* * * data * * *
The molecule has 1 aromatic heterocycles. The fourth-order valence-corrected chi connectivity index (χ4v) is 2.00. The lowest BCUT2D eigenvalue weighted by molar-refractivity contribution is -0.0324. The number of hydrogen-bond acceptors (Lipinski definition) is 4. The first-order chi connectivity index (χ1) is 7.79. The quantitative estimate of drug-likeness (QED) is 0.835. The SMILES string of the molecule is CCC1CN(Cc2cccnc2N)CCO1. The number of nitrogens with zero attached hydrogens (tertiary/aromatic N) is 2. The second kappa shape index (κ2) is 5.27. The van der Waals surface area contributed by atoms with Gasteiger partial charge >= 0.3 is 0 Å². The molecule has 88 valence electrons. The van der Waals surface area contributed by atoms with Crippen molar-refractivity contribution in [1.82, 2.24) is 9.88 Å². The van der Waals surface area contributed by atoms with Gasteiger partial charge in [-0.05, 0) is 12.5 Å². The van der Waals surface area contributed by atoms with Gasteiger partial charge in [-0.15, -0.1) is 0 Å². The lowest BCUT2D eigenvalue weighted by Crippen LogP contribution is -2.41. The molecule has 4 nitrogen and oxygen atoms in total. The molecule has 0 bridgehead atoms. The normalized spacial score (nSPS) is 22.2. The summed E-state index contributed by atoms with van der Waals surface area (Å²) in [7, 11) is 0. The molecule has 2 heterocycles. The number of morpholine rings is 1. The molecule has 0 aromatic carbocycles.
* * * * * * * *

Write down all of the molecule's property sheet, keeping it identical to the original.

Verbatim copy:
The molecule has 1 aromatic heterocycles. The fourth-order valence-corrected chi connectivity index (χ4v) is 2.00. The lowest BCUT2D eigenvalue weighted by molar-refractivity contribution is -0.0324. The number of hydrogen-bond acceptors (Lipinski definition) is 4. The first-order chi connectivity index (χ1) is 7.79. The quantitative estimate of drug-likeness (QED) is 0.835. The SMILES string of the molecule is CCC1CN(Cc2cccnc2N)CCO1. The number of nitrogens with zero attached hydrogens (tertiary/aromatic N) is 2. The second kappa shape index (κ2) is 5.27. The van der Waals surface area contributed by atoms with Gasteiger partial charge >= 0.3 is 0 Å². The molecule has 88 valence electrons. The van der Waals surface area contributed by atoms with Crippen molar-refractivity contribution in [1.82, 2.24) is 9.88 Å². The van der Waals surface area contributed by atoms with Gasteiger partial charge in [-0.05, 0) is 12.5 Å². The van der Waals surface area contributed by atoms with Gasteiger partial charge in [-0.15, -0.1) is 0 Å². The lowest BCUT2D eigenvalue weighted by Crippen LogP contribution is -2.41. The molecule has 4 nitrogen and oxygen atoms in total. The molecule has 0 bridgehead atoms. The normalized spacial score (nSPS) is 22.2. The summed E-state index contributed by atoms with van der Waals surface area (Å²) in [7, 11) is 0. The molecule has 2 heterocycles. The number of morpholine rings is 1. The molecule has 0 aromatic carbocycles.